Most people believe in all kinds of things that seem strange or silly to others. Ghosts, divination, bigfoot, UFOs, and the list goes on and on. For most people these are personal, some connect with others who believe the same, and some even devote their lives to the belief. A small number within that last group reside within the armed forces of the United States, running or participating in programs devoted to the military applications of psychic phenomenon. Telepathy, astral projection, telekinesis, death stares… just another day on the battlefield.
This is where Ronson comes into the picture. He investigates these programs and the people involved in them, following the breadcrumbs through a mix of declassified documents, public statements, personal interviews, and other sources. Surprisingly, the concepts and ideas go all the way back to the Vietnam War and while the programs and some of the applications have changed, some are still in use today.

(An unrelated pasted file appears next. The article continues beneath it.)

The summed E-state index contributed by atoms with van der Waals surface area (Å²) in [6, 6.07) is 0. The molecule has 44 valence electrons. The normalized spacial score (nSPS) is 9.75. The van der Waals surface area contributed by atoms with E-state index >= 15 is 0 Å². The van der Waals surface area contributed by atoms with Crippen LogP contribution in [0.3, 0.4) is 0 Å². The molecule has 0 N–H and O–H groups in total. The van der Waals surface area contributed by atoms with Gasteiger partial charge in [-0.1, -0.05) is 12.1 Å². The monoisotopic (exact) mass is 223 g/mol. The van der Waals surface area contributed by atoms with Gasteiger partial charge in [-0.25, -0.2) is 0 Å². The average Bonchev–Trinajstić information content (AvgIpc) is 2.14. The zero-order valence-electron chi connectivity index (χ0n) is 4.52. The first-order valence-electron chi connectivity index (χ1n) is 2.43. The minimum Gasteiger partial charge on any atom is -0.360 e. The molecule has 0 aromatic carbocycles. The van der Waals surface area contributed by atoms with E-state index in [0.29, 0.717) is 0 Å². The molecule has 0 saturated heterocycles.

I’ve seen some reviews that question the book’s authenticity, citing Ronson’s opening sentence “This is a true story”. I think that the key word in that sentence is “story”. Ronson cannot verify all of the things that are in this book and he doesn’t try to. Of course some of the anecdotes and information are exaggerated, misremembered, or even outright fabricated. Ronson knows that the things he’s working with are bizarre, and so do most of the people involved. His goal in this investigation isn’t to assess the claims but rather just record them. Readers are tasked with coming to their own conclusions of how much is true—and how much is only true for those involved.
At times humorous and at others sobering (sometimes on the same page), this book kept me thinking the whole way through.